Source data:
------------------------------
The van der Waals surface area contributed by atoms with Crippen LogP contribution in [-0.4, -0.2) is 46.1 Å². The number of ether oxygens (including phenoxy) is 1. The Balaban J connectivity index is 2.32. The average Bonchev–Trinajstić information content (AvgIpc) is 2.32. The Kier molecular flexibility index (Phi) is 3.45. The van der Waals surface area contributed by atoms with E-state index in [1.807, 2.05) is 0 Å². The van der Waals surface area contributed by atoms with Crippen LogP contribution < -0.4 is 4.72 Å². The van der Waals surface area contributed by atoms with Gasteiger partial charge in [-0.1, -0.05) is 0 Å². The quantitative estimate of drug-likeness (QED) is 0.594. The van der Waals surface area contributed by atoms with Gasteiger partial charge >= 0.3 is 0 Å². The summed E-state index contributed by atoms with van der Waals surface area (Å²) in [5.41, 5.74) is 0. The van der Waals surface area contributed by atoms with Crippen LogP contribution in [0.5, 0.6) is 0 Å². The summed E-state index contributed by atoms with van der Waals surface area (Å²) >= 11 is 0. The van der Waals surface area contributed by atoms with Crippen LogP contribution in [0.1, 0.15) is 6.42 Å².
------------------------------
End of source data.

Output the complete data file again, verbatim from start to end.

The van der Waals surface area contributed by atoms with Crippen LogP contribution in [-0.4, -0.2) is 46.1 Å². The number of ether oxygens (including phenoxy) is 1. The Balaban J connectivity index is 2.32. The average Bonchev–Trinajstić information content (AvgIpc) is 2.32. The Kier molecular flexibility index (Phi) is 3.45. The van der Waals surface area contributed by atoms with E-state index in [1.807, 2.05) is 0 Å². The van der Waals surface area contributed by atoms with Crippen LogP contribution < -0.4 is 4.72 Å². The van der Waals surface area contributed by atoms with Gasteiger partial charge in [-0.1, -0.05) is 0 Å². The quantitative estimate of drug-likeness (QED) is 0.594. The van der Waals surface area contributed by atoms with Gasteiger partial charge >= 0.3 is 0 Å². The summed E-state index contributed by atoms with van der Waals surface area (Å²) in [5.41, 5.74) is 0. The van der Waals surface area contributed by atoms with Crippen LogP contribution in [0.5, 0.6) is 0 Å². The summed E-state index contributed by atoms with van der Waals surface area (Å²) >= 11 is 0. The van der Waals surface area contributed by atoms with Crippen LogP contribution in [0.1, 0.15) is 6.42 Å².